The U.S. Dollar Index that tracks the greenback against a basket of other currencies was down 0.27% to 98.355
The dollar was down on Thursday morning in Asia. The yen was at a six-year low on the dollar as investors continue to digest a hawkish outlook from the U.S. Federal Reserve that contrasts sharply with that of the Bank of Japan (BOJ).
The U.S. Dollar Index that tracks the greenback against a basket of other currencies was down 0.27% to 98.355 by 3:31 AM GMT.
The USD/JPY pair inched down 0.05% to 118.67.
The AUD/USD pair was up 0.25% to 0.7308 and the NZD/USD pair edged up 0.12% to 0.6844.
The USD/CNY pair edged down 0.11% to 6.3451 while the GBP/USD pair inched up 0.08% to 1.3155.
The Fed hiked its interest rate to 0.5% in its policy decision handed down on Wednesday. The central bank was more aggressive than expected, hinting that it could raise rates at all six remaining meetings in 2022.
The yen was at its lowest level against the dollar since early 2016, or 119.13, overnight. The Japanese currency also fell 1.6% against the Australian dollar on Wednesday, sliding further on Thursday to a four-year low of 86.97 yen per Australian dollar.
The market is expecting the Fed to ramp interest rates higher during the course of 2022. By contrast, the BOJ is committed to extremely accommodation policy settings, Rabobank senior FX strategist Jane Foley told Reuters.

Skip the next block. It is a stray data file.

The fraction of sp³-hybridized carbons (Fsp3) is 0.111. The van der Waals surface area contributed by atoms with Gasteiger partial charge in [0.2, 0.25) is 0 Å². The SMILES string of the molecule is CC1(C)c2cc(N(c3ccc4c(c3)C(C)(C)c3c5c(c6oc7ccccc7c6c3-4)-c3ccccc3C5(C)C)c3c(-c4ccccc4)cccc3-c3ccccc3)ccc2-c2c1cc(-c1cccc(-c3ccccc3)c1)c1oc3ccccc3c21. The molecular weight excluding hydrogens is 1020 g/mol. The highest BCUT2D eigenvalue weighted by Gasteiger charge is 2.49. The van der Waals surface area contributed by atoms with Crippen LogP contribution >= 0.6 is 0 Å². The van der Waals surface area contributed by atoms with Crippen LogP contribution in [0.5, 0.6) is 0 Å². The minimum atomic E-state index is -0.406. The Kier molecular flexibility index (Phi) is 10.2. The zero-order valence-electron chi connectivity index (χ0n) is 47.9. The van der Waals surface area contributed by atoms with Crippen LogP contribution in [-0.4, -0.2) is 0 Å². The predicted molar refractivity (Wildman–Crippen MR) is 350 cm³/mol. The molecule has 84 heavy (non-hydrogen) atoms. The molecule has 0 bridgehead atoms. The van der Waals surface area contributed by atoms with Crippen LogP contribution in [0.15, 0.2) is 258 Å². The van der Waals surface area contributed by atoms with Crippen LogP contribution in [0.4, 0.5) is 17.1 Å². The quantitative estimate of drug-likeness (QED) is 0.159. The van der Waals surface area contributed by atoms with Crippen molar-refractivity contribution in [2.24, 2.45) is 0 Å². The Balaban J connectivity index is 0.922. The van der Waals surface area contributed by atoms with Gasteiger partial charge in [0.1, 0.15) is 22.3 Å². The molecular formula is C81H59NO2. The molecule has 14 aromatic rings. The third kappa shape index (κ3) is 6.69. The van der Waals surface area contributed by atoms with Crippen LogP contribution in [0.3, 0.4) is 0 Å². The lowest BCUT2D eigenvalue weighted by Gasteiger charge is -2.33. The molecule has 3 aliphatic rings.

Interest rate differentials and Japan’s position as a commodity importer suggest the possibility of further upside potential for USD/JPY this year, she added. The gap between benchmark 10-year Treasury yields and 10-year Japanese bond yields was also the widest in nearly two-and-a-half years overnight at 1.99%.
The Bank of Japan will hand down its policy decision on Friday, where it is expected to maintain its dovish stance. The Bank of England will also hand down its policy decision later in the day, where it is expected to hike interest rates for a third consecutive meeting.
Hopes for a breakthrough in peace talks between Ukraine and Russia also saw investors retreat from safe-haven assets and global shares rise. It also put a bit of downward pressure on the dollar more broadly.
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